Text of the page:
You are so true 11:55pm. The time involved in preparing a proper package to 2adpro could be spent creating the ad yourself and it's 9 out of 10 times what the advertiser wants. I had to help a few times in preparing stuff for 2adpro and hated it. My supervisor was let go during the 8-19 layoffs and no 2adpro has since been done. But I'm sure with the new supervisor it will start up again, once our dept is combined (with another paper) & organized. I hope I don't have to do it. There are days I wish I was let go. Hmm… there is still time… corporate will probably do layoff people again by year's end.

  11. Anonymous Says:

    Yes a lot of things are shoved down our throats. The only problem is all these cost cutting measures lack quality. RTC and 2AdPro are examples of the mentality by some of the management that quality does not matter only price. Or even possibly a worse mentality, is that they “think” they are doing a great job.

  12. Anonymous Says:

    The sites that are doing the worst with 2adpro are probably the ones giving them the least amount of feedback.

    We dont have any serious issues at my site. Been sending ads for a while.

  13. Anonymous Says:

    Seems that somewhere, somehow we could strike a happy medium. Let the 2AdPro people “rough-in” the ads, thegraphic designers on staff rework them while adding finesse. That way, we could keep talent on board for ad campaigns, etc.

  14. Anonymous Says:

    Actually 10:19 we give them a lot of feedback and it seems to fall on deaf ears. We spend more time prepping the ad with explicit instructions than if we had just kept the ad in-house. Is this really saving money?

    I do think we can use 2AdPro to our benefit as we switch over to 44″ press. All our current ads are going to have to be reworked to fit the new sizes and those can be sent to save time and money during the switch over.

  15. Anonymous Says:

    Maybe you should try to explain it to them as a concept approach versus being so specific down to the last detail. They can do nice ads. In august gannett sites gave feedback on about 1000 of approx 8000 ads 2adpro did for gannett. That is not a very high ratio.
    Gannett 5-Star Ratings for August

    5 – Stars 438 (41%)

    4 – Stars 301 (28%)

    3 – Stars 171 (16%)

    2 – Stars 77 (7%)

    1 – Star 87 (8%)

    These are ratings done by gannett people that sent the ads. Approx 700 of the 1000 were 4 stars or better. Out of 1000 obviously some people think they are doing good work.

    Try a different approach is all Im saying, or ask for help. There are people willing to help

  16. Anonymous Says:

    I think jim needs to make a 2adpro running post item in the sidebar.

    This is obviously an important topic company wide.

  17. Anonymous Says:

    Supposedly we will be seeing 2adpro in the next six months.

    The first thing the reps will do is tell their important customers to specify any work for them is done locally, because we also are our advertisers’ customers.

    Our advertisers like our designers, they’ll go for it. So our big local ads will stay in house, built by fewer staff. Gotta pay for 2adpro, so we’ll lose an FTE or three.

    We’ll still have to give 2adpro work to do, so they’ll get the 2×5 monkey work that would take our designers 15 minutes to do in house off a sketch. Instead, we’ll pay 2adpro to do it incorrectly, pay someone to scan in all the pieces, pay someone to layout the ad on grid paper, and pay someone to fix it.

    What I’m waiting to see is a publisher try to sell “local, local, local” and offshoring ads at the same Rotary meeting.

  18. Anonymous Says:

    We are also going to 2AdPro in the next few months, so I hear. Can any prepress manager who has already started give us any warnings on what to watch for?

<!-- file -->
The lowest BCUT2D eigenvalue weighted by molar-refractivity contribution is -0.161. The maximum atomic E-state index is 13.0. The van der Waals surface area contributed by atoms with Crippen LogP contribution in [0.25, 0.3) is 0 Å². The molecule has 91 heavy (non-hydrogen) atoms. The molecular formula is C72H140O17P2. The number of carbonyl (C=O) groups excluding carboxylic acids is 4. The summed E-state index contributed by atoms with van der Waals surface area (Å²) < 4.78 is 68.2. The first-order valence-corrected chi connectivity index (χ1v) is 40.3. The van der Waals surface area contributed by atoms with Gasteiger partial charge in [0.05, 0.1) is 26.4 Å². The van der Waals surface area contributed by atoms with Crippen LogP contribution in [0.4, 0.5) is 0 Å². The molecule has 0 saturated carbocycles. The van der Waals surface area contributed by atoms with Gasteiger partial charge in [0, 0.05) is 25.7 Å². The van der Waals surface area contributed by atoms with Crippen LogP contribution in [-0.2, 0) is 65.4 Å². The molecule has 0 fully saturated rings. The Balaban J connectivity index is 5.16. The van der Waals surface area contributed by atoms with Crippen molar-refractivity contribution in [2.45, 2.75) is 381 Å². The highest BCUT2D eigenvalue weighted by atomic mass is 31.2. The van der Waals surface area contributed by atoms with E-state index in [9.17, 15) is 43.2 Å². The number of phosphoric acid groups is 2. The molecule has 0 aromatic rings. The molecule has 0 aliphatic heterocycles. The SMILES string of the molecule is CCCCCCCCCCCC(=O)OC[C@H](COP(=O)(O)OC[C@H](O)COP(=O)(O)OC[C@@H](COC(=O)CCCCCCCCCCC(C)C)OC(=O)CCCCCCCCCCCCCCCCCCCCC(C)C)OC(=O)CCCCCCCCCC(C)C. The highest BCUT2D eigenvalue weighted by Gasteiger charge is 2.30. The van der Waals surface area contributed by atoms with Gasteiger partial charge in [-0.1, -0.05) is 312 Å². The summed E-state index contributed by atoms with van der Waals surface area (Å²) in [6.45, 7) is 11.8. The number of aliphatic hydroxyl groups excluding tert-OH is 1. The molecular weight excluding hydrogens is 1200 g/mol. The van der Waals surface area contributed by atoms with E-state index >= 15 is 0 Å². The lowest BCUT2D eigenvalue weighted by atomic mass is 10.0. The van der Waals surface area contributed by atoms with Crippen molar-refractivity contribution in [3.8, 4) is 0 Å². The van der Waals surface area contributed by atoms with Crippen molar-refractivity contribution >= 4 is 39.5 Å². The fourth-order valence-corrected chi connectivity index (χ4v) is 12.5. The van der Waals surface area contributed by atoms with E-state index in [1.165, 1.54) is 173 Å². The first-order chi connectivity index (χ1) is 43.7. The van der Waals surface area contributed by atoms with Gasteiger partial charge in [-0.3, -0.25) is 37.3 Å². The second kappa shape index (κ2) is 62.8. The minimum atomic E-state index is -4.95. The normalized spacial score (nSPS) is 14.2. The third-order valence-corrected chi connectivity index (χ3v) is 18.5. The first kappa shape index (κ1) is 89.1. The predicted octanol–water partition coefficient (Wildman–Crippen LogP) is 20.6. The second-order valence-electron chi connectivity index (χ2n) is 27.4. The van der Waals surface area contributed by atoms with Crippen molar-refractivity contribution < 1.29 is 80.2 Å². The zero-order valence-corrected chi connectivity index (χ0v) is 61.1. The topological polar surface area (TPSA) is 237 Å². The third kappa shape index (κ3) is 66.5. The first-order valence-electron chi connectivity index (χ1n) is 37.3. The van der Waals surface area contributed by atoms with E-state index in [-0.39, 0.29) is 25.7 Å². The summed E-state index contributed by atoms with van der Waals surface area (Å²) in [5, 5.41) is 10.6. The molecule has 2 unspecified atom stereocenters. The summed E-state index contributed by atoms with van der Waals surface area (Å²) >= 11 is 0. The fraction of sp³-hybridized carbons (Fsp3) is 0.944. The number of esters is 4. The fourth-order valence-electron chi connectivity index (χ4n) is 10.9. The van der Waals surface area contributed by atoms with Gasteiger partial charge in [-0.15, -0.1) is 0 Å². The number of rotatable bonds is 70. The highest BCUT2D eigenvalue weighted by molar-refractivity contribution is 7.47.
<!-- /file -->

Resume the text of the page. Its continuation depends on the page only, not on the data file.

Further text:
I’m talking about either directives from corp on how much has to go 2AdPro or information on the day-to-day workflow working with 2AdPro.

    Are there any positives to 2AdPro, from a customer standpoint?

    Thank you!

  19. Anonymous Says:

    There would have to be tons of positives to outweigh the negative effect of promising local, local, local in one breath and signing on with that off-shore ad company the next. What in the world is Gannett thinking?

  20. Anonymous Says:

    Echo the RC comments. It’s been a huge debacle.

    TImeliness has improved greatly but quality is terrible. It looks like the folks in RTC are using iPhoto to tone work. The results are that bad. Then there is the question of color vs black and white. They have to be toned separately, but we usually don’t know how a photo is going to be used until after the picture has been sent to RTC for toning. After being burned a couple of times, now we’re just sending every photo for toning in both color and black and white. Doubles the workload for RTC but we’re burned if we don’t.

  21. Anonymous Says:

    sending every photo in bw and color because you dont know how its gonna be used…..thats nuts

    You have no idea if the page is bw or color and where the stories are going….

    and you complain about corporate waste….

  22. Anonymous Says:

    This prepress manager likes 2adpro…we have made it work

    I would say more positive things but I dont think it would help.

    Too many posts here seem to be in the negative, too many people are just happy complaining.

    We made it work, if you cant…oh well

  23. Anonymous Says:

    9:30 AM
    What might work internally just might bomb externally with the audience. I’m talking about readers and advertisers. Perceptions are powerful.

    With that in mind, would you please respond to this previous post?

    “What I’m waiting to see is a publisher try to sell “local, local, local” and offshoring ads at the same Rotary meeting.”


  24. Anonymous Says:

    Anon 8:59.

    It's a badly managed newspaper. Things change on the fly. Photos budgeted for a color page end up on a black and white and vice versa (and sometimes photos are used in color in one zone and B&W in another). Sometimes the changes are made late in the production cycle when the RTC can no longer meet our deadline.

    You only have to be burned once by the realities of dealing with prepress two time zones away to realize you need a Plan B. Which quickly becomes Plan A.